Exam Makers Sue To Dismantle Truth-In-Testing

General Testing

The standardized testing industry has launched a legal assault on the nation's most important protection for the millions of students required to take college admissions exams each year. Four exam sponsors have brought suit in federal district court to block further enforcement of New York State's landmark truth-in-testing law.


That statute, which went into effect in 1980, requires exam makers to disclose previously-used exam questions and make technical studies about their products available to the public. Though the requirement is law only in New York, test-makers have complied with Truth-in-Testing nationally and have made millions by selling collections of exams required to be disclosed. Data revealed under Truth-in-Testing have played a key role for students, independent experts and the media who have challenged tests for bias, inaccuracy and lack of educational value.


Plaintiffs in the current suit are the Educational Testing Service (ETS), College Entrance Examination Board, Graduate Record Examinations (GRE) Board, and Test of English as a Foreign Language (TOEFL) Policy Council. Their suit charges that the periodic disclosure required by New York violates federal copyright law. Most bizarre is the claim that further compliance with a law they have heeded for a decade and a half would cause "irreparable injury." If the court does not grant them relief, the exam-makers threaten to eliminate many test administrations in New York State.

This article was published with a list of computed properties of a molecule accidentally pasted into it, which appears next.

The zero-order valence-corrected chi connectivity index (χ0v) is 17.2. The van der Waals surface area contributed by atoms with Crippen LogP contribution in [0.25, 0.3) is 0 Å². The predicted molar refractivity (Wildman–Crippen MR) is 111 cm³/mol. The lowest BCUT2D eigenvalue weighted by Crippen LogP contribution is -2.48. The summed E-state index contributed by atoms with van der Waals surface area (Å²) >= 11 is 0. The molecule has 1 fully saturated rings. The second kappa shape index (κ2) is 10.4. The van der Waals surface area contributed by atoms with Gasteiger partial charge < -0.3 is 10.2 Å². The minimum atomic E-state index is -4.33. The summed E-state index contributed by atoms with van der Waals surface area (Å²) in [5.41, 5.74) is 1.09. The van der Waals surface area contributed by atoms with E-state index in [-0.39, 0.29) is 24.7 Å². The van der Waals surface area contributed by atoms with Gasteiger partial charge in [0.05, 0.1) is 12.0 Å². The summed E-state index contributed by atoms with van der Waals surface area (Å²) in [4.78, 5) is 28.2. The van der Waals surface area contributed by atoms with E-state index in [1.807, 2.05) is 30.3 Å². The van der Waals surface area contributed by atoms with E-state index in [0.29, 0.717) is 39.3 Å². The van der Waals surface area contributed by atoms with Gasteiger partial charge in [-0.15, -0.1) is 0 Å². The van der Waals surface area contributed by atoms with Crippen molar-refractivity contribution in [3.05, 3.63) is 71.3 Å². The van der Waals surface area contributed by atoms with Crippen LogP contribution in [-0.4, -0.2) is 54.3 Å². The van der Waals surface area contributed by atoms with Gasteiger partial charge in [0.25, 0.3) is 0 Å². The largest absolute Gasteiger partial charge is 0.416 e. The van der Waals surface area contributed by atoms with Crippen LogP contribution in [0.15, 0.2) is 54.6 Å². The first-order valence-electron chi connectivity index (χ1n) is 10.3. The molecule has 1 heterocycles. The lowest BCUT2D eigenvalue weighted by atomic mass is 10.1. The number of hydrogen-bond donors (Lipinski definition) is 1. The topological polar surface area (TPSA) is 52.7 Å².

The suit came as New York's legislature was on the verge of passing a bill making clear that Truth-in-Testing applies to computer adaptive exams. Such a proposal was already unanimously endorsed by the state Senate's Higher Education Committee and was scheduled to be considered shortly in the Assembly. A recent scandal in which Kaplan Educational Centers, a coaching company, demonstrated how easy it would be for a select group of students to obtain copies of the computerized GRE (see Examiner, Winter 1994-95) increased momentum for the plan which would give all students equal access to test items.


FairTest plans to support the state of New York in defending this vital and well justified law by enlisting legal and technical experts to work on the case.